Tuesday, August 7, 2018

The American Throwaways... by Rory Andes

America has discarded 2.2 million humans for the purposes of their crimes or criminal behavior. Legally, its been a conceivable idea that those who are errants should be warehoused in prisons and never thought of again. Extra time given for those who don't show "remorse" in two to three minutes to a judge who has no psychology degree to look for such a thing. A mental health epidemic that's become unmanageable to the point that half a million prisoners have been diagnosed as mentally ill. State and federal lawmakers have ensured further class ism by way of public shaming the post incarcerated (for the ones who do get out) all for more funding. While some states tout "Ban the Box" as a success, let's not talk about the felons who do find jobs and modern gladiator clad corrections agents "visit" his workplace, "just to make sure he's there". Let's scare the natives, shall we? Damn those throwaways!

Socially, this shift has been happening for decades. Just in pop culture alone, the 60s brought about shows the likes of Perry Mason, who with a will and want to make a defense for his public against an accuser, made defense lawyers noble and distinguished. The 70s entered and the age of mass incarceration came to exist. Any defense lawyers on TV then were only abstract and on the fringe of obscure practices such as Benjamin Matlock in the 80s. By the millennium, the public knew only of the work of Dick Wolfe and his long running Law and Order shows. The likes of NCIS have held number one spots on television for decades now. The bad guy wasn't just bad, he was awful, a psychopath, a deviant, a good media sales point because it scares the shit out of you. Today's TV's defense team consists of the likes of "Better Call Saul" and the other "ambulance chasing slimeball" types. What this brought was absolution to the public to discard a human, because he or she is now a wild animal and unworthy of public want. He's society's discards and rightly so. Quite simply, trash and never treasure.

So, for the guy in prison, he knows that his community has erased the need for his participation in it. The social climate ensures he is a monster. But, his momma knows best. Family and friends become the cornerstone of his sense of worth. It wasn't until I witnessed it first hand that I realized the "five year falloff" was an actual phenomenon. At the five year mark of a person's sentence, many family and friends have grown so used to the incarcerated being removed from their world that they, in turn, disconnect from his. The people that could cut through the judge's condemnations, the TV's typecasting, could see past the law's psychology and know that seconds to minutes of a man's life do not define him, suddenly turn away. The incarcerated are suddenly shoved in a bag marked Hefty and now belong to Waste Management. To the curb, you trashed animal!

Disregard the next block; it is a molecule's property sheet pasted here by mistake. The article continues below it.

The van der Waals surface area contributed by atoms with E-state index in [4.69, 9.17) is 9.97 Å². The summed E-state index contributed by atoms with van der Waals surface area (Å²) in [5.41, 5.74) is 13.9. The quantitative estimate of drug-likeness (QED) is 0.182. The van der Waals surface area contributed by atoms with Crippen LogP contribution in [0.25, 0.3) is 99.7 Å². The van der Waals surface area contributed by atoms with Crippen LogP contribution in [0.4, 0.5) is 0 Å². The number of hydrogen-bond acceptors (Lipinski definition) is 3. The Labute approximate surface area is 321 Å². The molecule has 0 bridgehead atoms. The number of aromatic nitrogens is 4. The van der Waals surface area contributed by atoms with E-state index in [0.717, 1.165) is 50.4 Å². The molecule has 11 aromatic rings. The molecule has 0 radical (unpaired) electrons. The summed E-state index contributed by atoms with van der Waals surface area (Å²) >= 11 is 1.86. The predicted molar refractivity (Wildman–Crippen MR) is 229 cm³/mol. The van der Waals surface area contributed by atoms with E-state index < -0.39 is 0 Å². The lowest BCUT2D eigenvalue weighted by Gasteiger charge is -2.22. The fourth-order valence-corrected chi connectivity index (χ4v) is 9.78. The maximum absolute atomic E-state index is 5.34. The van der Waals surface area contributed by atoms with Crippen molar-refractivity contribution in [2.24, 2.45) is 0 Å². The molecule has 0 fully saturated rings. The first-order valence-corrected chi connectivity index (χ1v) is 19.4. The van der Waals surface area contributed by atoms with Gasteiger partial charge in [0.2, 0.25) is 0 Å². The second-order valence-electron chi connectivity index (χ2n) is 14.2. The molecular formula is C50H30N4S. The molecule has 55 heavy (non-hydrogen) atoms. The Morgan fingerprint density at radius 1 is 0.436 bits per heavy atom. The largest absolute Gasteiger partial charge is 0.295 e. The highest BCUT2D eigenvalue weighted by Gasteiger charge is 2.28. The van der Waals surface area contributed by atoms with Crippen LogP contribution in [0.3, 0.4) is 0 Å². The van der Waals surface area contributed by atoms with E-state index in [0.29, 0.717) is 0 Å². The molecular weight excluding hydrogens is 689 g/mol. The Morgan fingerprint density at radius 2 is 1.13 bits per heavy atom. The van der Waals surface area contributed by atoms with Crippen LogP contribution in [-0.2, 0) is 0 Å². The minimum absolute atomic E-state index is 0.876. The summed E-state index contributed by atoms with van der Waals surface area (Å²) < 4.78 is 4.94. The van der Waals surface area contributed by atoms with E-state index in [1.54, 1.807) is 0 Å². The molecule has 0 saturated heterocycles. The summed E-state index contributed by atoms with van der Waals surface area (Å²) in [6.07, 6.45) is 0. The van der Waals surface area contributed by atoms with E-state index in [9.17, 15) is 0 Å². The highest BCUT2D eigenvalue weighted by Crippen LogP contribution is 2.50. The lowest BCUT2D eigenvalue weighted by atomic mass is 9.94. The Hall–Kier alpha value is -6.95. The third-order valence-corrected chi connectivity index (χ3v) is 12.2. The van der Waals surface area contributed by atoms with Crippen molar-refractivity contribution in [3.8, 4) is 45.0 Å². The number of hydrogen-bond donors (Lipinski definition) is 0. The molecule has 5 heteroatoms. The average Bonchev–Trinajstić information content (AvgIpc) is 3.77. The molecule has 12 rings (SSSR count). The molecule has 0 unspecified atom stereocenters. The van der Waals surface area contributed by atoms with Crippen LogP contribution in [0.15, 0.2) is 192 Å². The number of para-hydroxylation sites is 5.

For the man, or woman, in state and federal prisons, they are not trash. They are not animals. They are fathers, mothers, children, brothers and sisters. They know their wrongs and most have worked hard at righting them. They are worthy of society's restoration through the sentencing and serving process and they damn sure should never be forced into believing that the ones who say they love them can just throw them away. We are not trash. We are not defined by seconds to minutes. We are American children and worthy of the American Dream, now in its restored glory. In the 60s, nobody knew a felon. Today, everybody knows one, or at least a family who has one. Remember that the next time you see your neighbor taking out the trash. People don't belong there on his curb waiting to be whisked away. Love them because they are people. They are friends. They are family. They are worthy of your love, because many struggle to love themselves. Love them and let them know their worth. Do your world a favor and help end the practices that impact the American Throwaways...

Rory Andes
for Lgbtqprisonsupport.com
 

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